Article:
2:20 - 3:05 pm
GHHI Model: Breaking Barriers, Breaking Myths: 
The fundamentals of the GHHI Model are being implemented in over 30 cities, counties, and states across the country. Learn how partners, practitioners, and stakeholders are breaking down the barriers that prevent coordinated service delivery and redefining what's possible to deliver positive outcomes for their communities. 

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Wes Stewart is the Senior Director of Technical Assistance and Legal Services for the Green & Healthy Homes Initiative (GHHI). In his role, he provides national technical assistance on program design, management, and implementation to 17 GHHI sites, prospective GHHI sites and HUD Healthy Homes and Lead Hazard Control Programs including: the cities of Atlanta, Lewiston, Newark, Providence, Waukesha and Wilmington, the counties of Baltimore and Salt Lake and the states of Delaware and Rhode Island.

 
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Hersh Fernandes is the Senior Technical Assistant Specialist at GHHI. He helps cities, counties, and states implement GHHI’s coordinated home repair service delivery model. Hersh previously worked on data analysis at Amazon and on a number of teams within the Obama White House.

2:20 - 3:05 pm
Innovative Financing & GHHI Sites Working Side by Side: 
During this session, participants will learn how the Innovation Finance Team at GHHI involves cross-sector partnerships to improve social and health outcomes using asthma-focused feasibility studies and technical assistance grants. Participants will hear from current partners on the added value of these current collaborations in their communities. This session will cover the basics about innovative funding opportunities for GHHI Sites.

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Sarita Hudson is the Director of Programs and Development at the Public Health Institute of Western Massachusetts. Sarita brings over 25 years of experience managing programs, developing coalitions, and building community capacity on issues including sexual violence prevention, women's rights and social justice.

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Randy Jepperson is the Housing Program Manger at Salt Lake County. Randy has over 40 years of experience in construction and management of housing programs. He has a Bachelors Degree in Environmental Economics from the University of Utah and a Masters Degree in Applied Economics from the University of Utah. He loves outdoor adventures of white water rafting, fly fishing, skiing, hiking and biking.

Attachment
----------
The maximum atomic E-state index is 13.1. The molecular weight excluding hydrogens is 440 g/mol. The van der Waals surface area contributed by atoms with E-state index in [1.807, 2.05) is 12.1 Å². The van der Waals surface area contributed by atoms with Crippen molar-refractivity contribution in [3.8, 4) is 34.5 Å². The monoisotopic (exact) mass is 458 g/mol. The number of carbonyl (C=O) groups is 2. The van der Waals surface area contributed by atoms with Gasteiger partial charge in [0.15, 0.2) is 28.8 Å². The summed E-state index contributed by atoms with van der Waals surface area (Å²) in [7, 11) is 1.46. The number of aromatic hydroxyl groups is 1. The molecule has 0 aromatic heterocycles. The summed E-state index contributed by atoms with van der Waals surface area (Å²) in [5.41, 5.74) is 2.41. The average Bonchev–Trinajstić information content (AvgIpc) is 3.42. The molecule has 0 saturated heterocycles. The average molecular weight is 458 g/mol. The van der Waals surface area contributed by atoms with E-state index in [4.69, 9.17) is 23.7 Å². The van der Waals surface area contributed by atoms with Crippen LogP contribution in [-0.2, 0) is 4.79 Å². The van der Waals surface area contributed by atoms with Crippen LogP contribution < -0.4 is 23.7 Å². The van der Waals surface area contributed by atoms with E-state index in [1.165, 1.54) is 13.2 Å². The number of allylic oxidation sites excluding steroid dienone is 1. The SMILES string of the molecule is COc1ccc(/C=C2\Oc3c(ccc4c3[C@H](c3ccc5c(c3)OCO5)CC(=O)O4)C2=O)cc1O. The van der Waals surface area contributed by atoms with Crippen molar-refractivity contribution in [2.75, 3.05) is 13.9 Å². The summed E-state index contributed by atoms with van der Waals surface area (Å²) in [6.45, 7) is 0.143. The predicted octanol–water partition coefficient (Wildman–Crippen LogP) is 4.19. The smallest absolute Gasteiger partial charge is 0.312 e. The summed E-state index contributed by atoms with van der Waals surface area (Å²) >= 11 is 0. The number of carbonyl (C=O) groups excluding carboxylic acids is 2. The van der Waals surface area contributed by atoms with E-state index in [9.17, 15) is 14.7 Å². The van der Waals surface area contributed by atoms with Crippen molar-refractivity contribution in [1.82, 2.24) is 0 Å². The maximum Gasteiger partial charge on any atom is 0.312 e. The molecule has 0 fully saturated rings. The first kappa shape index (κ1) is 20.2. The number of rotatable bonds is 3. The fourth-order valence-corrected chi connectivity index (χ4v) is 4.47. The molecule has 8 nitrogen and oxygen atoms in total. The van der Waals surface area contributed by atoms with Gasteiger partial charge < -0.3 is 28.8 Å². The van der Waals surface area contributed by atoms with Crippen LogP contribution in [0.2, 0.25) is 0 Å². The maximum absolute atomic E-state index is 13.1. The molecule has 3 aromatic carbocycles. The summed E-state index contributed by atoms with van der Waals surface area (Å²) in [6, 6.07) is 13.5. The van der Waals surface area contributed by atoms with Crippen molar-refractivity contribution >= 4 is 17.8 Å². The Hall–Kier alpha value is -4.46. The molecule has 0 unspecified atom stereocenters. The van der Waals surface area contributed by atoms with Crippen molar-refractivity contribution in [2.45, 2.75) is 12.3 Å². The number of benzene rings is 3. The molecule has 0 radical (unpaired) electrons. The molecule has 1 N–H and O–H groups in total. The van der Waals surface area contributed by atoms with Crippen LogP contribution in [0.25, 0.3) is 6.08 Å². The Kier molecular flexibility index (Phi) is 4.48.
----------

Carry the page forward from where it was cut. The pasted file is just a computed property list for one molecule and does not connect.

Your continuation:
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Michael McKnight heads advocacy, policy analysis, and leads work on innovative financing and partnerships. He heads up projects around the country that include healthcare payers, healthcare providers, and healthy home providers, utilizing the impact that housing has on health outcomes as a new funding source for home repair services

 2:20 - 3:05 pm
How to Partner Successfully with Healthcare Payers for Healthy Housing Programs: Wondering how to get your foot in the door and partner successfully with a healthcare payer? The two panelists, one from the payer perspective and one from the provider perspective, will share their experiences setting up successful partnerships for healthy housing programs in their communities. Attendees will have an opportunity to discuss challenges and opportunities as tables, then ask the panelists directly about their tips for engaging payers such as health plans or hospitals for a potential partnership, structuring the partnership/contract, and implementing coordinated services.

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Laura Herrera Scott, M.D., M.P.H, is the Regional Vice President for Amerigroup Maryland and District of Columbia. In this position, Dr. Herrera Scott, is responsible for overseeing the administration of medical services for the Company’s health plans. Dr. Herrera Scott is also responsible for enhancing the innovation and effectiveness of new or existing healthcare policies as well as leading the development and implementation of activities designed to improve patient outcomes.

 
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Julie Kuhn is the Program Manager at Sinai Urban Health Institute (SUHI). Julie joined SUHI in August 2011 to direct the Asthma CarePartners program, a community health worker (CHW)-led, home-based asthma intervention for public and private insurers.  In her current role as program manager, Julie also oversees CROWD, the Center for CHW Research, Outcomes and Workforce Development, officially launched in 2017.